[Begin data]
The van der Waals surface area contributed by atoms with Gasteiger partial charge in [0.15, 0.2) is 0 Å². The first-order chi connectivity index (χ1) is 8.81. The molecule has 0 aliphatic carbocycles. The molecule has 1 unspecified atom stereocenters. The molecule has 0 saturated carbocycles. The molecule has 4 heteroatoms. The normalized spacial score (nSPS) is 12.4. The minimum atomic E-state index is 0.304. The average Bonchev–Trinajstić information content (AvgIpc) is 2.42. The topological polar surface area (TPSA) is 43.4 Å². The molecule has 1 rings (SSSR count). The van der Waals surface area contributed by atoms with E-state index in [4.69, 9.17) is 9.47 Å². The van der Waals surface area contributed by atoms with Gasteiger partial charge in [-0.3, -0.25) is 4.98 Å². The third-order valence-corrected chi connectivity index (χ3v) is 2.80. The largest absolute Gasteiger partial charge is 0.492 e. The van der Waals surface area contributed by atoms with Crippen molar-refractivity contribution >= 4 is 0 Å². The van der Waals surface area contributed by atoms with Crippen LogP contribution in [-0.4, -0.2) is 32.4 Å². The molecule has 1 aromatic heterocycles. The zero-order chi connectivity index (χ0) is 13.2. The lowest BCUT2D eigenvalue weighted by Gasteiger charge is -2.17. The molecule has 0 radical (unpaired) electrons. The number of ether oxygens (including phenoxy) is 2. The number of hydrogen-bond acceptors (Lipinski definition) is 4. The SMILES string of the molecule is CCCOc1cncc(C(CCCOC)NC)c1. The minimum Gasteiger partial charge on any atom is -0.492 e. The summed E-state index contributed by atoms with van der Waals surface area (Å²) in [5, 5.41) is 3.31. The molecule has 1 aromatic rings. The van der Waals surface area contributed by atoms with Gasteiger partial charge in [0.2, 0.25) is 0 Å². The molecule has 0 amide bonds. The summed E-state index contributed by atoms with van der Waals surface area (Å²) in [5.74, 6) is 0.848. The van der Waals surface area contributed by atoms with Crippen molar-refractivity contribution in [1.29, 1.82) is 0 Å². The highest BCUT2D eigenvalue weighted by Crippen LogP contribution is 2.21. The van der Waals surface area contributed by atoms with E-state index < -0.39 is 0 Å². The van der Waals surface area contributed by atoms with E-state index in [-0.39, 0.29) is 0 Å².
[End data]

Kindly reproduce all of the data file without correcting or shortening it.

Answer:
The van der Waals surface area contributed by atoms with Gasteiger partial charge in [0.15, 0.2) is 0 Å². The first-order chi connectivity index (χ1) is 8.81. The molecule has 0 aliphatic carbocycles. The molecule has 1 unspecified atom stereocenters. The molecule has 0 saturated carbocycles. The molecule has 4 heteroatoms. The normalized spacial score (nSPS) is 12.4. The minimum atomic E-state index is 0.304. The average Bonchev–Trinajstić information content (AvgIpc) is 2.42. The topological polar surface area (TPSA) is 43.4 Å². The molecule has 1 rings (SSSR count). The van der Waals surface area contributed by atoms with E-state index in [4.69, 9.17) is 9.47 Å². The van der Waals surface area contributed by atoms with Gasteiger partial charge in [-0.3, -0.25) is 4.98 Å². The third-order valence-corrected chi connectivity index (χ3v) is 2.80. The largest absolute Gasteiger partial charge is 0.492 e. The van der Waals surface area contributed by atoms with Crippen molar-refractivity contribution >= 4 is 0 Å². The van der Waals surface area contributed by atoms with Crippen LogP contribution in [-0.4, -0.2) is 32.4 Å². The molecule has 1 aromatic heterocycles. The zero-order chi connectivity index (χ0) is 13.2. The lowest BCUT2D eigenvalue weighted by Gasteiger charge is -2.17. The molecule has 0 radical (unpaired) electrons. The number of ether oxygens (including phenoxy) is 2. The number of hydrogen-bond acceptors (Lipinski definition) is 4. The SMILES string of the molecule is CCCOc1cncc(C(CCCOC)NC)c1. The minimum Gasteiger partial charge on any atom is -0.492 e. The summed E-state index contributed by atoms with van der Waals surface area (Å²) in [5, 5.41) is 3.31. The molecule has 1 aromatic rings. The van der Waals surface area contributed by atoms with Gasteiger partial charge in [0.2, 0.25) is 0 Å². The molecule has 0 amide bonds. The summed E-state index contributed by atoms with van der Waals surface area (Å²) in [5.74, 6) is 0.848. The van der Waals surface area contributed by atoms with Crippen molar-refractivity contribution in [1.29, 1.82) is 0 Å². The highest BCUT2D eigenvalue weighted by Crippen LogP contribution is 2.21. The van der Waals surface area contributed by atoms with E-state index < -0.39 is 0 Å². The van der Waals surface area contributed by atoms with E-state index in [-0.39, 0.29) is 0 Å².